Between Violence and Exclusion: Cinematic Representation of Gender Politics in Antarmahal and Water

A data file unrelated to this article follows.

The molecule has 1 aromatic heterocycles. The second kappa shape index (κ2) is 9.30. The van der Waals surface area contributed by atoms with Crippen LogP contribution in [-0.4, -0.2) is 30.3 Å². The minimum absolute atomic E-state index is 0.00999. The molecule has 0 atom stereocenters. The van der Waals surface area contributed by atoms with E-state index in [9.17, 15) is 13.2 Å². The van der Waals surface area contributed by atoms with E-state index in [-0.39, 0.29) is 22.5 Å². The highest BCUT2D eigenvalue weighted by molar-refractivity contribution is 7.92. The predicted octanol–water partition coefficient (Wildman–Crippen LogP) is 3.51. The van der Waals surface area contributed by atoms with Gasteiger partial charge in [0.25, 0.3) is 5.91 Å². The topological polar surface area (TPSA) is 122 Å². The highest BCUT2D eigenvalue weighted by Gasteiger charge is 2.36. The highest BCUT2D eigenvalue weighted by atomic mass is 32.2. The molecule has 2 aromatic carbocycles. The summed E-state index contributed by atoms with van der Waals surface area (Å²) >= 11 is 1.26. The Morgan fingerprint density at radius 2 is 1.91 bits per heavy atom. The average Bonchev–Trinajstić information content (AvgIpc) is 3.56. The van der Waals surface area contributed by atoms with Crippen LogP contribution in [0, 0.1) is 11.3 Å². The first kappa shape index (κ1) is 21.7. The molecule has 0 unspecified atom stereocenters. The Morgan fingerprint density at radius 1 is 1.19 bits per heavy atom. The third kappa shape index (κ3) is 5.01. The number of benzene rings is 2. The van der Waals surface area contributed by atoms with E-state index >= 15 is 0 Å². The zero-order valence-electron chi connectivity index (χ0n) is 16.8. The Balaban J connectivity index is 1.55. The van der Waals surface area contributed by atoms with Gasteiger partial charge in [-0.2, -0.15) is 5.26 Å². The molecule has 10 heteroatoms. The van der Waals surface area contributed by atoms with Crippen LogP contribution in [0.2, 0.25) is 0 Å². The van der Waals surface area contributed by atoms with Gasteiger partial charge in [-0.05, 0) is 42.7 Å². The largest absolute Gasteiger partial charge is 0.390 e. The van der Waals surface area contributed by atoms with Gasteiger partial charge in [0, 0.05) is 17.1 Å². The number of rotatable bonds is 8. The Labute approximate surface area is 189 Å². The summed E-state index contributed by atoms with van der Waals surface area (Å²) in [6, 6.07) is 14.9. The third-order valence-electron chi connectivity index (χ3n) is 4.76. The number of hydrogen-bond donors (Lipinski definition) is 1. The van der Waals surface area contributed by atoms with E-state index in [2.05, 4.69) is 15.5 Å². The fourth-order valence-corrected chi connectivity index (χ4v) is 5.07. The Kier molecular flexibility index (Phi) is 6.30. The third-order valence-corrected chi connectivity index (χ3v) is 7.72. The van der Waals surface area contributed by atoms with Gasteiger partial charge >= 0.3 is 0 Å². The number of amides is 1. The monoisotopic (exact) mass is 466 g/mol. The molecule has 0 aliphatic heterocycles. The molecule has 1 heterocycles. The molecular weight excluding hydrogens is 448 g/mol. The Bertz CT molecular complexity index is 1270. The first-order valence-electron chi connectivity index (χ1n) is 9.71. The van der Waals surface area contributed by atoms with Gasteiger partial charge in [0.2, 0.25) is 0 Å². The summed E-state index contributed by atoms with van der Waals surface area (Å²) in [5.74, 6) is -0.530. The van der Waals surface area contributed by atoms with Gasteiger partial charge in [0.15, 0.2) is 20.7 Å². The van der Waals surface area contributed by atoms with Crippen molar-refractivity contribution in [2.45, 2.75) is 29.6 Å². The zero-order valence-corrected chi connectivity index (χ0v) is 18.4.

This article explores representation of gender politics in two films—Antarmahal and Water—to illuminate the synergy of patriarchy and religion that creates a structure of cultural violence against women. A sense of feminist consciousness pitted against dogmatic social practices drives the narratives of these films. This study employs Julia Kristeva’s idea of semanalysis as an analytic framework to consider the signification process as dynamic because it is driven by an interplay of bodily drives and pulsions (genotext) and symbolic structures (phenotext). The cinematic texts under analysis address two aspects of gender relations in Indian Hindu society: conjugality and widowhood. Conjugality is marked by men’s sexual gratification and an obsession for an heir, and widowhood effaces women’s sexual and social existence. Three themes emerged from the textual analysis: women’s desire, patriarchy and power relations, and vulnerability. The film texts reveal a constant struggle between patriarchal subjugation and women’s agency. Hindu patriarchy creates unequal power relations that exacerbate the vulnerability of women. However, women often resist such misogynistic practices by circumventing the norms of patriarchy.